The Karura Project has a lot to live up to. Winning Kusama’s first Parachain Auction in style (somewhat predictably, some might say), brings high expectations. Rather than shy away from the inevitable scrutiny such a victory evokes, Karura boldly self-proclaim as “THE all-in-one DeFi hub of Kusama”.
This article explores just how deserving this mantle is, details how to utilise Karura’s current functionality, and considers how much potential this fledgling app may have.
What is Karura?
While we’ve already let the cat out of the bag regarding the DeFi nature of Karura, a little context should help to place it within the wider cryptoverse. For those unfamiliar with Karura, think “Acala’s slightly more carefree younger sibling”. Karura is to Acala what Kusama is to Polkadot, Moonriver is to Moonbeam, and Altair is to Centrifuge – chiefly a lesser-known instantiation that the community has afforded a little rope in order to hasten the development of both ecosystems.
Being the first anything brings a bit of extra pressure. Being the first project to launch on an unaudited “Canary Network” which proudly dons a tagline warning users to “EXPECT CHAOS”, ratchets this up several levels.
One of the most telling aspects of Karura’s launch was the absence of any obvious mayhem, carnage, gremlins or glitches. I mean, come on Karura, was it really too much to ask for one or two hiccups through the process? Nothing catastrophic, obviously. Just enough to evoke a heightened state of tension heading into the third act. It’s almost as if the entire team knew exactly what they were doing months before the final implementation. You know, rather than just having a bunch of cobbled-together ideas that hopefully all come together in the end. (future project developers please take note) The fact that the launch went off without a hitch gave many early investors and crypto enthusiasts even greater confidence in the project, understandably as this is the world of crypto after all, where things seldom run so smooth. It is almost as if the crypto space is becoming more “mature,” and developed, hmmmm, imagine that.
“THE all-in-one DeFi hub of Kusama”
The Karura DEX went live approximately two weeks after winning the first Parachain Auction. Since then, steady progress through various launch phases has resulted in regular additions to functionality and increases in use cases. While Karura is still in its infancy, such a self-proclamation motivates scrutiny even at this early stage. Let’s begin by examining the DeFi applications currently supported and how to get started.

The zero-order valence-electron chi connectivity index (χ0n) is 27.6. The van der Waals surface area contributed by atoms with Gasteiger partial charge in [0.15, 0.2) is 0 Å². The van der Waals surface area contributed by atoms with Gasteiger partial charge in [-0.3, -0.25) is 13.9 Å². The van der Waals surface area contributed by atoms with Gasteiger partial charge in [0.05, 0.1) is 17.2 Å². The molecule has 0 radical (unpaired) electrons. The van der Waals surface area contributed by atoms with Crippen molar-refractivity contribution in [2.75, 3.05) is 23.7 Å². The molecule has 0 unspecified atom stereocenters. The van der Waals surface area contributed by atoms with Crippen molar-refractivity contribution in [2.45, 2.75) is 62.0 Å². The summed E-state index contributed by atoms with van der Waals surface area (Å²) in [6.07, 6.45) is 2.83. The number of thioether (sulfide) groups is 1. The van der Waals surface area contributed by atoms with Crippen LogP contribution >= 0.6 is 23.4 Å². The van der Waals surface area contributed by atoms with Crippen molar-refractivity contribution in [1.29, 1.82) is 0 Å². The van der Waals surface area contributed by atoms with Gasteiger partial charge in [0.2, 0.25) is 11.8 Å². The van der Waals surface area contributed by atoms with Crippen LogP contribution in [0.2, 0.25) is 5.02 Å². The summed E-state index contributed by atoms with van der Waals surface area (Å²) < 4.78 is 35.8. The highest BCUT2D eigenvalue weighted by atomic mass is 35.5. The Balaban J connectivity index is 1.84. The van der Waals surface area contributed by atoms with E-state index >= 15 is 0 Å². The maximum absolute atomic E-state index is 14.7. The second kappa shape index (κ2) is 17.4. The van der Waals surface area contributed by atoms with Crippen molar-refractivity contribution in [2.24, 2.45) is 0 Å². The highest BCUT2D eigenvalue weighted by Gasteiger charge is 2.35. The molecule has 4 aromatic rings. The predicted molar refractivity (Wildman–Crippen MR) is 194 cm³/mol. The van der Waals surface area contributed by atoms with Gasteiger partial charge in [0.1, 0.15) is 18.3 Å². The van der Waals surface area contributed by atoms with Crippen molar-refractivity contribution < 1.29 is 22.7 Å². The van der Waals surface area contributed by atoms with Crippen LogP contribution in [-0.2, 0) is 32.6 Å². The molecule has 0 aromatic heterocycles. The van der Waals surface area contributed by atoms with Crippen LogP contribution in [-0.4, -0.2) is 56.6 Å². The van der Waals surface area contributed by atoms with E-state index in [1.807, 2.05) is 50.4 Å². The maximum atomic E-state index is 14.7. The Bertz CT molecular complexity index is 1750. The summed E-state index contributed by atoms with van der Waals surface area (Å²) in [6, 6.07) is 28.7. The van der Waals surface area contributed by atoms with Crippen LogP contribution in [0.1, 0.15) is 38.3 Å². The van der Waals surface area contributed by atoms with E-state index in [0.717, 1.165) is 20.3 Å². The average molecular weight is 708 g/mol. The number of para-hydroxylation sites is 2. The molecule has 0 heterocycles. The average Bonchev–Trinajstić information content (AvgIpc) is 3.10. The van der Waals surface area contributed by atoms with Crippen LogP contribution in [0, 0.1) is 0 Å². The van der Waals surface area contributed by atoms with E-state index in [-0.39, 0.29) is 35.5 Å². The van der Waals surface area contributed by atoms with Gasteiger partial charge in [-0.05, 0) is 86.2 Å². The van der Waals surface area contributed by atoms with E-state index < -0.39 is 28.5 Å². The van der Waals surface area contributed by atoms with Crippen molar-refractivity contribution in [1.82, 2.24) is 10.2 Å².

For completeness, let’s first go over how to use Karura. The image above depicts the app running on Google Chrome and offers a high-level insight into what is currently available. No login is required. Like Metamask, the Polkadot.JS browser extension stores your account details allowing you to interact with decentralised applications. So while there is no specific Karura signup or login, it really is essential to have a Polkadot.JS account to unlock functionality similar to what Metamask does for other networks. Admittedly, much of the functionality is accessible via mobile wallets such as PolkaWallet and MathWallet, but it’s a far nicer experience via a desktop/tablet-based web browser.
Currently, the Polkadot.JS extension interaction is limited to applications within the Polkadot and Kusama ecosystems. It works well within these domains, but before long, such network specificity shall, unfortunately, render it somewhat redundant.
Polkadot.js will likely be used much less in the near future as better, more user-friendly options like Talisman begin to launch. When the Acala EVM+ goes live, we’re likely to see support from well-known Ethereum wallets such as Metamask, which means users will be able to manage their assets and Web3 connections with their preferred toolset.
One important difference to be aware of is how addressing is handled within the Polkadot and Kusama ecosystems. While one address can be used for various Ethereum-compatible network tokens on Metamask, Polkadot, Kusama, and their various parachain children all have their own distinct address format. This isn’t as bothersome as it may sound, and may even be preferable as it will avoid users sending unsupported tokens around different applications on the Ethereum network and needing to go through the process of “recovering” them or risk losing them altogether which happens frequently. Upon creating a Polkadot.JS account, addresses are generated for each chain within the greater ecosystem. All addresses are connected so are possibly best viewed as subaccounts contained within a primary account, each sharing the same account name, password, and all-important seed phrase. Let’s begin drilling down a little to explore some of the use cases nestled beneath this high-level view.